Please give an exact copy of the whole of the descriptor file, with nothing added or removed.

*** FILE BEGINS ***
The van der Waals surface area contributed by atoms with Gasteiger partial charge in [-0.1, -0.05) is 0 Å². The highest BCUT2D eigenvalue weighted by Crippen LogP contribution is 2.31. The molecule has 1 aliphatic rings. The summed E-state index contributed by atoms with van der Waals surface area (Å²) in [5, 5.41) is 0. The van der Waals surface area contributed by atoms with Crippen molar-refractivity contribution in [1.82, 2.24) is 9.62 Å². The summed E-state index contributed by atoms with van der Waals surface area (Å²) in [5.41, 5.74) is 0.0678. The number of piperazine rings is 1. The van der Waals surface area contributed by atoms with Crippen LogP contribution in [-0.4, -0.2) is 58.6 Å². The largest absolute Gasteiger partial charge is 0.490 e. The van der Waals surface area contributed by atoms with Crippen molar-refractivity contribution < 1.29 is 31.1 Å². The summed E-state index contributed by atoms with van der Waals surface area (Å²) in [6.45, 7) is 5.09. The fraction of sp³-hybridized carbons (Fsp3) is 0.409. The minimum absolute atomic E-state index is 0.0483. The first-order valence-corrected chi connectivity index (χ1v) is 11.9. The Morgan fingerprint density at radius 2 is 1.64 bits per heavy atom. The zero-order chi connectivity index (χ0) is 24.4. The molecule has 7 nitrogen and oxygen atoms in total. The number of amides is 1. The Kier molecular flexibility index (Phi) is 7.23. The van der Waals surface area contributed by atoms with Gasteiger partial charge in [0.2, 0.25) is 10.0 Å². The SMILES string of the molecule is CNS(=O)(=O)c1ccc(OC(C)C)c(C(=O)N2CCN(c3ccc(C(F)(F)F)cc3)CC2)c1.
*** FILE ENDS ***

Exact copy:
The van der Waals surface area contributed by atoms with Gasteiger partial charge in [-0.1, -0.05) is 0 Å². The highest BCUT2D eigenvalue weighted by Crippen LogP contribution is 2.31. The molecule has 1 aliphatic rings. The summed E-state index contributed by atoms with van der Waals surface area (Å²) in [5, 5.41) is 0. The van der Waals surface area contributed by atoms with Crippen molar-refractivity contribution in [1.82, 2.24) is 9.62 Å². The summed E-state index contributed by atoms with van der Waals surface area (Å²) in [5.41, 5.74) is 0.0678. The number of piperazine rings is 1. The van der Waals surface area contributed by atoms with Crippen LogP contribution in [-0.4, -0.2) is 58.6 Å². The largest absolute Gasteiger partial charge is 0.490 e. The van der Waals surface area contributed by atoms with Crippen molar-refractivity contribution < 1.29 is 31.1 Å². The summed E-state index contributed by atoms with van der Waals surface area (Å²) in [6.45, 7) is 5.09. The fraction of sp³-hybridized carbons (Fsp3) is 0.409. The minimum absolute atomic E-state index is 0.0483. The first-order valence-corrected chi connectivity index (χ1v) is 11.9. The Morgan fingerprint density at radius 2 is 1.64 bits per heavy atom. The zero-order chi connectivity index (χ0) is 24.4. The molecule has 7 nitrogen and oxygen atoms in total. The number of amides is 1. The Kier molecular flexibility index (Phi) is 7.23. The van der Waals surface area contributed by atoms with Gasteiger partial charge in [0.2, 0.25) is 10.0 Å². The SMILES string of the molecule is CNS(=O)(=O)c1ccc(OC(C)C)c(C(=O)N2CCN(c3ccc(C(F)(F)F)cc3)CC2)c1.